Decision Date: June 25, 2002
Court: B.C.S.C. Metzger, J.
Cite: Kamloops Registry No. 31224
The Gilberts and the Minister of Forests appealed a decision of the Forest Appeals Commission confirming that the Gilberts had contravened section 96 the Forest Practices Code, and directing the Ministry of Forests’ District Manager to reduce the penalty levied against the Gilberts by an amount equal to the expenses they had incurred from complying with a verbal stop-work order issued by a Ministry of Forests official. The Minister of Forests appealed the Commission’s findings with respect to the penalty. The Gilberts appealed the Commission’s findings that they were vicariously liable for, and had benefited from, the actions of David Colebank, whom the Gilberts had hired to clear their land. Mr. Colebank and the Gilberts had agreed to share the proceeds from the sale of the timber. Without the Gilberts’ knowledge, Mr. Colebank moved their private property boundary lines onto Crown land and harvested timber from both Crown land and the Gilberts’ land. The Commission found that the Gilberts shared in the proceeds from the sale of the Crown timber and their timber.
The Gilberts argued that the Commission erred in law and in fact when it determined that Mr. Colebank cut the Crown timber on their behalf, and that they were in a partnership with Mr. Colebank. The Gilberts argued that the Commission also erred by upholding the District Manager’s findings with respect to the amount of timber that was illegally harvested under the Gilberts’ timber mark.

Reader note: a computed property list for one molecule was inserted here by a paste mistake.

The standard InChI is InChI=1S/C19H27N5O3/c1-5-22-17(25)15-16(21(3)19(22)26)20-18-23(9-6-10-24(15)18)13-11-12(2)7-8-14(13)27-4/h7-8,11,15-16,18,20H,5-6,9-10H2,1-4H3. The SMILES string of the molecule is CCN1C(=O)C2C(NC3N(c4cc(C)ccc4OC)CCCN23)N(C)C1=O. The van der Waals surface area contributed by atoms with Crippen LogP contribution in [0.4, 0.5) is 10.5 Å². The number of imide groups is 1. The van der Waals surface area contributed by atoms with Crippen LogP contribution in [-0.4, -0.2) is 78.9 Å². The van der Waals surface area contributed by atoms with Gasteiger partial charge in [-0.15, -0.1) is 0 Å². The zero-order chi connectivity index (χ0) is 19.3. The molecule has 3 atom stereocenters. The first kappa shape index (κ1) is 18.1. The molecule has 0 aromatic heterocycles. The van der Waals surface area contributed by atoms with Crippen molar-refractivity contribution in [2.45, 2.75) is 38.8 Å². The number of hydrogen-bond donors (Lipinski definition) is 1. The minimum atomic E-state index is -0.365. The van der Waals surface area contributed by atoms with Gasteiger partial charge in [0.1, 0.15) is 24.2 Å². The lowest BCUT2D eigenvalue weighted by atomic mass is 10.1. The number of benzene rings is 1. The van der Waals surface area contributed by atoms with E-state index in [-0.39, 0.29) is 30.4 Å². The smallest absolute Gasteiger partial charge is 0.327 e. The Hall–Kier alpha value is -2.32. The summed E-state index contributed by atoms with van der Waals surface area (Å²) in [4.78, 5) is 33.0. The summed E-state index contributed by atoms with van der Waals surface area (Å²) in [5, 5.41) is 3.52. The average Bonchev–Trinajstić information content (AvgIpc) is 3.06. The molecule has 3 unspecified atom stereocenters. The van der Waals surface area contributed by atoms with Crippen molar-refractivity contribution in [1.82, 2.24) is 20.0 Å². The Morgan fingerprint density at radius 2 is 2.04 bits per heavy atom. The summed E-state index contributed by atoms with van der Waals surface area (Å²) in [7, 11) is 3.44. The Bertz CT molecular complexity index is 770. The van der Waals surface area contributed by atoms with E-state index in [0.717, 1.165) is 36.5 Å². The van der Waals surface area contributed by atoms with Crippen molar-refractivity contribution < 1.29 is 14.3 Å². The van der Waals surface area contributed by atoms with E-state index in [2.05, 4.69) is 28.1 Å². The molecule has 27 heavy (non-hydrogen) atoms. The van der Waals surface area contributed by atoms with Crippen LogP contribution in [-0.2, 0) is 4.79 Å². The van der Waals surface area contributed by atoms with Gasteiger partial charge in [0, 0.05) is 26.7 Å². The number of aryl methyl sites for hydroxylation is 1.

With respect to the appropriate standard of review, the Court adopted the findings in International Forest Products Ltd. v. British Columbia (Forest Appeals Commission),  B.C.J. No. 1314 (B.C.S.C.), and applied a standard of reasonableness simpliciter.
The Court considered whether the Commission erred in its interpretation and application of section 96 of the Code. The Court found that sections 96(3) and 117(2) of the Code impose vicarious liability. Under section 117(2), liability can be imposed by virtue of the relationship between parties, such as a relationship of agency, employment, or contract. Under section 96(3), liability can also be imposed where timber was cut “at the direction or on the behalf of” another person. The Court noted that in both cases the liability is absolute. The Court found that there was no doubt that Mr. Colebank harvested the Crown timber and that the Gilberts received payment for it. The Court found that the evidence before the Commission was consistent with the conclusion that the activity of Mr. Colebank was undertaken “on behalf of” the Gilberts, even if Mr. Colebank had acted illegally and without the knowledge of the Gilberts. The Court also found that there was no reason to disagree with the Commission’s rejection of the Gilberts’ theory that Mr. Colebank had sold a substantial amount of the Crown timber under another timber mark.
The Court found that the Gilberts had suffered damages as a result of following a verbal stop-work order issued by the Ministry. The Court noted that no written order was given as required by the Code, and that the Gilberts did not know that they could have ignored the order. Therefore, the Court agreed with the Commission’s decision to refer the matter back to the District Manager to determine the setoff that the Gilberts should receive as against their penalty.
The Court dismissed the appeals and ordered that the Commission’s decision to remit the matter of the penalty back to the District Manager be implemented to the extent that it directs the penalty to be reduced by an amount equal to the Gilberts’ expenses incurred as a result of the Ministry’s verbal order.